Dates are important.
You’ve always had a thing for numbers. You can still remember the student ID number that was printed on the top left corner of your report card (they were actual cards in the 90s). The phone number to the landline in your father’s house long before the word landline was used, that you never call anymore. The address to an old house whose look you can no longer recall. If someone is on the phone and the person on the line gives them a phone number, they never need to find a pen and a paper if you’re present. When you hear a row of numbers, you write them on a little piece of paper in your mind. Never mind that you aren’t great with math, that you had to take Calculus twice in order to pass it (the second time you aced it). Geometry might as well be a foreign language to you. But numbers and dates. Those stay with you forever.
You will remember, without hesitation, without prompting, the day the two of you met. The day you first kissed. The day he first said he loved you. The day you proposed. The day he proposed back. And of course, the day you were wed.
You will not remember, however, the day that you drove through rush hour traffic to stand before a judge and commit to divorce. A year later, you will look it up in your old calendar appointments. And you will forget it again.
You will remember his birthday. Luckily, you have another close friend with the same birthday, and so you will try a sleight of hand, a trickery of the mind to force it to associate that day with something else, something brighter, something safer, something true.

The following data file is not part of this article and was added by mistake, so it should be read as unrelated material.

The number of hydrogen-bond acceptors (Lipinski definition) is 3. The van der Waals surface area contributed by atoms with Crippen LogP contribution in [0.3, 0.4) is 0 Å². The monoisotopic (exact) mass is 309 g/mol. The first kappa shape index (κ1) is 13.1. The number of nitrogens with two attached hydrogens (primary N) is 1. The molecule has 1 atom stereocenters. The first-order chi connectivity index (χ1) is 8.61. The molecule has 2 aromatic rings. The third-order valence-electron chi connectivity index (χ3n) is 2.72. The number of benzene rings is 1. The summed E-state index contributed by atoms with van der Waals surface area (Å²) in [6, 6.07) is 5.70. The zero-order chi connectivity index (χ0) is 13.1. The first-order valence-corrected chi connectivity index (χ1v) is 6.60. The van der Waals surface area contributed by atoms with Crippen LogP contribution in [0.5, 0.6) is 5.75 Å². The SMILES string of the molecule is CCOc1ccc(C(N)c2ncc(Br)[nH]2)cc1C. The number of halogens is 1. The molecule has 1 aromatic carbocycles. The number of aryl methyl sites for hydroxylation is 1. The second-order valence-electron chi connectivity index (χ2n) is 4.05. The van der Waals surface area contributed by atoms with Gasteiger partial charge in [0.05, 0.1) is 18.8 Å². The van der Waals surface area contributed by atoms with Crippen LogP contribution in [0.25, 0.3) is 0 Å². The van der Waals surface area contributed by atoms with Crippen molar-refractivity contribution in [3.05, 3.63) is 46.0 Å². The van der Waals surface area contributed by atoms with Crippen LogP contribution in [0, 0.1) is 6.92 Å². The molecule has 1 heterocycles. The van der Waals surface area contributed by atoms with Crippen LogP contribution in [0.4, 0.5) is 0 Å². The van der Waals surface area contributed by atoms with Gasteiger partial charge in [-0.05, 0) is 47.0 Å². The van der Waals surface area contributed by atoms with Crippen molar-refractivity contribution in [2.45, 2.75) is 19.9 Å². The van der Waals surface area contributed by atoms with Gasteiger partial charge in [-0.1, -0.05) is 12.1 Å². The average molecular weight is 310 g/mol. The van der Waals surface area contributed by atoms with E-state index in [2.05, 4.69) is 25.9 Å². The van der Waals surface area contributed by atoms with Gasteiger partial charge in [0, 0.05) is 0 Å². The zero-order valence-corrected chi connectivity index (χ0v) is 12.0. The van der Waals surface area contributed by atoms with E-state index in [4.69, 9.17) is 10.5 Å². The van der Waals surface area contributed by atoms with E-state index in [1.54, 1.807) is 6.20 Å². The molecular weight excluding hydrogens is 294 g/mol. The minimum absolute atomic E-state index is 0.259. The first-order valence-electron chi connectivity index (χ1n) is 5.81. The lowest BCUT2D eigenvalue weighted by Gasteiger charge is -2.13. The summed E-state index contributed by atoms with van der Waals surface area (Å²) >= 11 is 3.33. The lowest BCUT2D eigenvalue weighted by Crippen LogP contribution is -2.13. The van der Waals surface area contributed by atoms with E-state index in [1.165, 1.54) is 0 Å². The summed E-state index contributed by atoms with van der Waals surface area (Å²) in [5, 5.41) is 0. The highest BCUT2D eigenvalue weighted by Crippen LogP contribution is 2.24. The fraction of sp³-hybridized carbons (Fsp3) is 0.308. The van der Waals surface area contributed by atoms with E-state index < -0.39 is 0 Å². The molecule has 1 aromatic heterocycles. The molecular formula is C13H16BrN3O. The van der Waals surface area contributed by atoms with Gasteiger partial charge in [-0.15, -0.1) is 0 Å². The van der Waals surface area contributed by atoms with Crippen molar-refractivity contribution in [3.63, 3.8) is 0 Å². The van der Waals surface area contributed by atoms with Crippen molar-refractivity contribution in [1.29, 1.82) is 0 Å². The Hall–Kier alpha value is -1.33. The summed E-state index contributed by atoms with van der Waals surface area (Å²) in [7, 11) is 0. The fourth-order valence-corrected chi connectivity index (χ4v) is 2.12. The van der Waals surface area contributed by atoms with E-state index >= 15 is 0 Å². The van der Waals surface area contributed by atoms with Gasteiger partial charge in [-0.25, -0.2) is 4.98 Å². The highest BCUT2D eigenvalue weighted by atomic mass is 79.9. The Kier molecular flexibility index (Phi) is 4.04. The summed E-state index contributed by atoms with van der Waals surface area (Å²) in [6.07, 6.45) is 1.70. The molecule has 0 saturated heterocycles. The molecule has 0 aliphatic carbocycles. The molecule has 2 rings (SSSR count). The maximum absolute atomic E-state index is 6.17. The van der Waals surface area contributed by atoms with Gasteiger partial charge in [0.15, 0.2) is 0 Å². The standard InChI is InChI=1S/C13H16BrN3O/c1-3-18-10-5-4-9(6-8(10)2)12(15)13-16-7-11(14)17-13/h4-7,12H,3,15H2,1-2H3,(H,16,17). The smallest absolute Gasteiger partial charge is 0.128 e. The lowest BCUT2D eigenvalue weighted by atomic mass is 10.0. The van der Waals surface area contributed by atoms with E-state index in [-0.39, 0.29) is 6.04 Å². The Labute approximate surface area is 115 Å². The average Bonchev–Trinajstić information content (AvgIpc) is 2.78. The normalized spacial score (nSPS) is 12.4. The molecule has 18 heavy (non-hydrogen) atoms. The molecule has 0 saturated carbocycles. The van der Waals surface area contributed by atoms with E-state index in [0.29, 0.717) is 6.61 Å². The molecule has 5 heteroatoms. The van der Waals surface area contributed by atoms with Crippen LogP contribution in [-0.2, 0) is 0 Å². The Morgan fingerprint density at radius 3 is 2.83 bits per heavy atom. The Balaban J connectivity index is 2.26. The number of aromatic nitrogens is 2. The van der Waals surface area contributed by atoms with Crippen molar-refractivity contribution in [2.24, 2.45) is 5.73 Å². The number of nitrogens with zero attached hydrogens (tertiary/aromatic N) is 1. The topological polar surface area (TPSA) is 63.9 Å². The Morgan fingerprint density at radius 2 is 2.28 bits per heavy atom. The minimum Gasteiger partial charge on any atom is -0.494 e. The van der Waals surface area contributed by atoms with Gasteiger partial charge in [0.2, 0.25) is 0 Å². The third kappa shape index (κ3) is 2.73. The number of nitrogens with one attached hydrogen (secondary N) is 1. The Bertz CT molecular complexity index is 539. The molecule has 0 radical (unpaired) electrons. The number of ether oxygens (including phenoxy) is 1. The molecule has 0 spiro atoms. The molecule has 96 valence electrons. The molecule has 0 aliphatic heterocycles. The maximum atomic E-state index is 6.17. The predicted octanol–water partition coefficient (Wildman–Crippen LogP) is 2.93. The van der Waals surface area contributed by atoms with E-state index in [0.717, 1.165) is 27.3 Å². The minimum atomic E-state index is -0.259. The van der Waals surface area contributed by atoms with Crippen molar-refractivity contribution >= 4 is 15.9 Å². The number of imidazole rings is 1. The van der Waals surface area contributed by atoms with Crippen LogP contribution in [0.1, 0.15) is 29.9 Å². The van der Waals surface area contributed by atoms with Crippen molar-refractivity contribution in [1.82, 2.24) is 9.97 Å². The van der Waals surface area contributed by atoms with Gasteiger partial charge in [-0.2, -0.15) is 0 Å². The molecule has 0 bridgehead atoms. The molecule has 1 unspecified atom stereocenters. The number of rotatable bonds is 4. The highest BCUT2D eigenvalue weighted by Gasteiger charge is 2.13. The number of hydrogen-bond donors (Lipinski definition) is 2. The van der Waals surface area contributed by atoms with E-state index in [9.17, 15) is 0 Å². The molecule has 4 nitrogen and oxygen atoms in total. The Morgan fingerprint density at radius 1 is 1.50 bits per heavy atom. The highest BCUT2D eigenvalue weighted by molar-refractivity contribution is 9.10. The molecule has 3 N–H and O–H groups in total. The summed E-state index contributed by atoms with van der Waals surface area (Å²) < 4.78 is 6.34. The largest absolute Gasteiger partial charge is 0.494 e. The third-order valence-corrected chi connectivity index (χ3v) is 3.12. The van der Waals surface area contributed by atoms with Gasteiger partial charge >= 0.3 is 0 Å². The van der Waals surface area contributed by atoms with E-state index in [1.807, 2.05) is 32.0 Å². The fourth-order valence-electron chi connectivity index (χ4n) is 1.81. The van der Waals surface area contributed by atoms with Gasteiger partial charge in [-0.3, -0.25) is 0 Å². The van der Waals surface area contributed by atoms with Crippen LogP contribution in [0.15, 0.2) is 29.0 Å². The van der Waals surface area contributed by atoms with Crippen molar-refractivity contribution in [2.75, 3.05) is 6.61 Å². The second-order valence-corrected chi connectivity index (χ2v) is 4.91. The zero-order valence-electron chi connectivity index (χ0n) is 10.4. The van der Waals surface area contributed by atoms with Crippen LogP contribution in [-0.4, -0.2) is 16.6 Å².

All of these dates, which once brought you joy, now bring you. Something else. As though you were living this one true, grounded world. Only to discover it was all a fiction, and you were living in someone else’s reality the whole time.
Except, that reality was a lie, too. And so, all those memories, tied to all those dates, are now blank squares. Except the blankness hurts. That’s the only way you can think of to describe it.
Exactly a month before a year after you stood in front of the judge and said, yes, your honor, I do testify that I am not with child, yes, your honor, I do testify that I seek a divorce with this figment of my imagination, you would open an email from your ex-spouse. At this point, he has sent you many unwanted emails. You never respond to any of them, but they keep coming. But, this one, somehow, is specifically worse than all the ones preceding it. This one, addressed to China virus. As if that wasn’t bad enough, it includes a parenthetical clarification (yes, you are COVID as a person). He then demands (in all caps) you stop calling yourself queer and non-binary.
It is not only dates that remain in the mind, but the memories associated with them. You remember his being offended that a photographer you previously collaborated with would sometimes take photos of you in white face paint and red lipstick. He thought it was exoticizing of Asians. Was appropriately offended by Long Duk Dong in Sixteen Candles. Held you with compassion when you received harmful messages from a self-proclaimed white supremacist student.
It was he who inspired you to wear masculine ensembles to school when you were scared of what would happen. To fully embrace your gender fluidity and non-binary identity. Who loved it when you cut your hair not just short, but intentionally modeled after men’s cuts.
You were in it together, two queer weirdoes against the world.
Until you weren’t.
But, there are other dates. Dates you will mark as important for your development as a creature in the world, one that will never be the same. Once a person has been led to question their own trust in themselves, she will never be the same again.
On March 26, 2021, you will advocate for yourself against this email, and its implied violence.